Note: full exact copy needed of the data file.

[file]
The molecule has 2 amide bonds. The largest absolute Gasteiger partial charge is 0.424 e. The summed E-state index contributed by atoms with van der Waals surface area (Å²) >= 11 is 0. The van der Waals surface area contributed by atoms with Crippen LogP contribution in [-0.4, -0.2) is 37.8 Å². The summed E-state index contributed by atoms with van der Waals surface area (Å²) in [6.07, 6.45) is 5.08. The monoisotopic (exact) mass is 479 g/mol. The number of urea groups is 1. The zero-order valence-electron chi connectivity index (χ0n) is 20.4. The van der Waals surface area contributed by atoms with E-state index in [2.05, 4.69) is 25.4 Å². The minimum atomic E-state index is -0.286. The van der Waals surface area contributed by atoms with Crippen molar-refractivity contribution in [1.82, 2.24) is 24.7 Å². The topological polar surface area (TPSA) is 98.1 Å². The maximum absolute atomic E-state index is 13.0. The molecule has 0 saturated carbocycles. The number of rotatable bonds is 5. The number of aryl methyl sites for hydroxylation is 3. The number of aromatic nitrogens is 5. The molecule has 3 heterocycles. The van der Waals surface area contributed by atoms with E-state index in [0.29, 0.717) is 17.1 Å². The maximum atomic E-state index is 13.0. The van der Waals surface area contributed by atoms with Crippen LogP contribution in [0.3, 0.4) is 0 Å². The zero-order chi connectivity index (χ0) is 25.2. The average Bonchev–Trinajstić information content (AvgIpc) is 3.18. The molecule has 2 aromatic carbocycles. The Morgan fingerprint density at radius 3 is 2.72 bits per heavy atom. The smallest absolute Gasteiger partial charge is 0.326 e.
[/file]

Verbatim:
The molecule has 2 amide bonds. The largest absolute Gasteiger partial charge is 0.424 e. The summed E-state index contributed by atoms with van der Waals surface area (Å²) >= 11 is 0. The van der Waals surface area contributed by atoms with Crippen LogP contribution in [-0.4, -0.2) is 37.8 Å². The summed E-state index contributed by atoms with van der Waals surface area (Å²) in [6.07, 6.45) is 5.08. The monoisotopic (exact) mass is 479 g/mol. The number of urea groups is 1. The zero-order valence-electron chi connectivity index (χ0n) is 20.4. The van der Waals surface area contributed by atoms with E-state index in [2.05, 4.69) is 25.4 Å². The minimum atomic E-state index is -0.286. The van der Waals surface area contributed by atoms with Crippen molar-refractivity contribution in [1.82, 2.24) is 24.7 Å². The topological polar surface area (TPSA) is 98.1 Å². The maximum absolute atomic E-state index is 13.0. The molecule has 0 saturated carbocycles. The number of rotatable bonds is 5. The number of aryl methyl sites for hydroxylation is 3. The number of aromatic nitrogens is 5. The molecule has 3 heterocycles. The van der Waals surface area contributed by atoms with E-state index in [0.29, 0.717) is 17.1 Å². The maximum atomic E-state index is 13.0. The van der Waals surface area contributed by atoms with Crippen LogP contribution in [0.3, 0.4) is 0 Å². The zero-order chi connectivity index (χ0) is 25.2. The average Bonchev–Trinajstić information content (AvgIpc) is 3.18. The molecule has 2 aromatic carbocycles. The Morgan fingerprint density at radius 3 is 2.72 bits per heavy atom. The smallest absolute Gasteiger partial charge is 0.326 e.